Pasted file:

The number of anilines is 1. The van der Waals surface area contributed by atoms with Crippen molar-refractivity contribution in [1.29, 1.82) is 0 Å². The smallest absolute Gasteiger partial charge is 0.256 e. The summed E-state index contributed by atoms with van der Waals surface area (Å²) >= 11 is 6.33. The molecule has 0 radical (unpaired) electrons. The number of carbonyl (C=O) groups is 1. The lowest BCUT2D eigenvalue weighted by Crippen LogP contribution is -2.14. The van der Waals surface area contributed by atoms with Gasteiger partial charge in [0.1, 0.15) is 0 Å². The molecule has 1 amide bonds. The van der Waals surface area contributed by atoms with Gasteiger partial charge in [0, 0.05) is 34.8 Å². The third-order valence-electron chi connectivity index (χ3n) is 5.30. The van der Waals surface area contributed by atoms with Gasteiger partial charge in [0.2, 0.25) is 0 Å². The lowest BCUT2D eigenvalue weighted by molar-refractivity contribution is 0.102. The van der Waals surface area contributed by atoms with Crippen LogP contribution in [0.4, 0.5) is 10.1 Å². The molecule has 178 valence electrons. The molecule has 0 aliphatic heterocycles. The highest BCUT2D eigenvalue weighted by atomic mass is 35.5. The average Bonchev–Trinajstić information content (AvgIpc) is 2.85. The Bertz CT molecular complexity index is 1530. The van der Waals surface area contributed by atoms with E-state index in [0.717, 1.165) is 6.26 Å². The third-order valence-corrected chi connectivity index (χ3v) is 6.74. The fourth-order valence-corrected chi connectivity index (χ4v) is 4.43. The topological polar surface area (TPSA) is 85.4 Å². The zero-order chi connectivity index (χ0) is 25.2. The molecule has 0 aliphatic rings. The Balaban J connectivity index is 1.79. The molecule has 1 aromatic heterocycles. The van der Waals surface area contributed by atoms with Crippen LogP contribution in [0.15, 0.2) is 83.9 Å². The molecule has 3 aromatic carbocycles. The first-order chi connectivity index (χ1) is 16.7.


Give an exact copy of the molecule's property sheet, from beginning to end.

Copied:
The number of anilines is 1. The van der Waals surface area contributed by atoms with Crippen molar-refractivity contribution in [1.29, 1.82) is 0 Å². The smallest absolute Gasteiger partial charge is 0.256 e. The summed E-state index contributed by atoms with van der Waals surface area (Å²) >= 11 is 6.33. The molecule has 0 radical (unpaired) electrons. The number of carbonyl (C=O) groups is 1. The lowest BCUT2D eigenvalue weighted by Crippen LogP contribution is -2.14. The van der Waals surface area contributed by atoms with Gasteiger partial charge in [0.1, 0.15) is 0 Å². The molecule has 1 amide bonds. The van der Waals surface area contributed by atoms with Gasteiger partial charge in [0, 0.05) is 34.8 Å². The third-order valence-electron chi connectivity index (χ3n) is 5.30. The van der Waals surface area contributed by atoms with Gasteiger partial charge in [0.2, 0.25) is 0 Å². The lowest BCUT2D eigenvalue weighted by molar-refractivity contribution is 0.102. The van der Waals surface area contributed by atoms with Crippen LogP contribution in [0.4, 0.5) is 10.1 Å². The molecule has 178 valence electrons. The molecule has 0 aliphatic heterocycles. The highest BCUT2D eigenvalue weighted by atomic mass is 35.5. The average Bonchev–Trinajstić information content (AvgIpc) is 2.85. The Bertz CT molecular complexity index is 1530. The van der Waals surface area contributed by atoms with E-state index in [0.717, 1.165) is 6.26 Å². The third-order valence-corrected chi connectivity index (χ3v) is 6.74. The fourth-order valence-corrected chi connectivity index (χ4v) is 4.43. The topological polar surface area (TPSA) is 85.4 Å². The zero-order chi connectivity index (χ0) is 25.2. The molecule has 0 aliphatic rings. The Balaban J connectivity index is 1.79. The molecule has 1 aromatic heterocycles. The van der Waals surface area contributed by atoms with Crippen LogP contribution in [0.15, 0.2) is 83.9 Å². The molecule has 3 aromatic carbocycles. The first-order chi connectivity index (χ1) is 16.7.